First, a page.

The Department of Education (DepEd) will find a way to get some 12,000 public school pupils affected by the siege of Zamboanga City back to class in the coming weeks, even if it is not at their regular schools.
School officials will conduct “alternative delivery modes” for students of four public elementary schools situated in the middle of the fighting between Moro National Liberation Front (MNLF) rebels and government forces, as well as for high school students who live in the conflict zone but attend schools elsewhere in the city.
The DepEd made the clarification as it protested the headline on an Inquirer article of Sept. 9 that said “Schools out for 3 months in Zamboanga City.”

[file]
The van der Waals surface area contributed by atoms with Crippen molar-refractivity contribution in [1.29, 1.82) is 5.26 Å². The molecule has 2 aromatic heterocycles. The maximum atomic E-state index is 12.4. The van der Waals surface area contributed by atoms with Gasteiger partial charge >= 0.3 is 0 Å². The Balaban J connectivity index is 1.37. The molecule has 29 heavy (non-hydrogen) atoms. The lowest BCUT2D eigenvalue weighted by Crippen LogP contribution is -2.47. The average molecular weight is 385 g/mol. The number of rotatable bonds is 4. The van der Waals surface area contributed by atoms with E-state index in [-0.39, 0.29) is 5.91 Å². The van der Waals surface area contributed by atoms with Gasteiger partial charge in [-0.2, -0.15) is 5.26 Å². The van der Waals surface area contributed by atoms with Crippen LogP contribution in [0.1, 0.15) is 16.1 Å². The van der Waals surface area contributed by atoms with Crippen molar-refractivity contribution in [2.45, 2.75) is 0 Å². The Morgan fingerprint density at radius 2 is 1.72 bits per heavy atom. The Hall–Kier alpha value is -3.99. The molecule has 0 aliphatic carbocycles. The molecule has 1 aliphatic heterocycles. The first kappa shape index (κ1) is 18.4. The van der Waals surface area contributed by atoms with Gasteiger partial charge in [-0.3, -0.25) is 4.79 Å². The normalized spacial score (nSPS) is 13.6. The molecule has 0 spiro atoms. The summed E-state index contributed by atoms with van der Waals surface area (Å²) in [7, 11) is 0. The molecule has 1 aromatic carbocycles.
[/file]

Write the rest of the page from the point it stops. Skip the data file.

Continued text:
“It did not refer to ’no class, no school.’ Learning will continue through what we call alternative delivery modes,” said DepEd Assistant Secretary Rey Laguda.
Laguda, who was part of the DepEd contingent led by Education Secretary Armin Luistro that flew to Zamboanga on Friday to map out class resumption strategies, said the headline went against the DepEd’s goal of having classes resume as soon as it was safe.
He said the alternative modes of learning included having students home-schooled or integrated into nearby schools.
“Next week we will take into account each and every learner,” he said.
Laguda explained that the estimate of three months before the affected schools could return to normal was based on experience in areas hit by major disasters.
Other affected students are those who attend 21 island and coastal public schools considered to be in “danger zones” and those who go to the 13 public schools being used as evacuation centers.
Of the 205 total public schools in Zamboanga City, 167 are far from the conflict area.
Luistro said these schools may resume classes as early as Monday once the city’s interagency crisis committee deems it safe to do so. Dona Z. Pazzibugan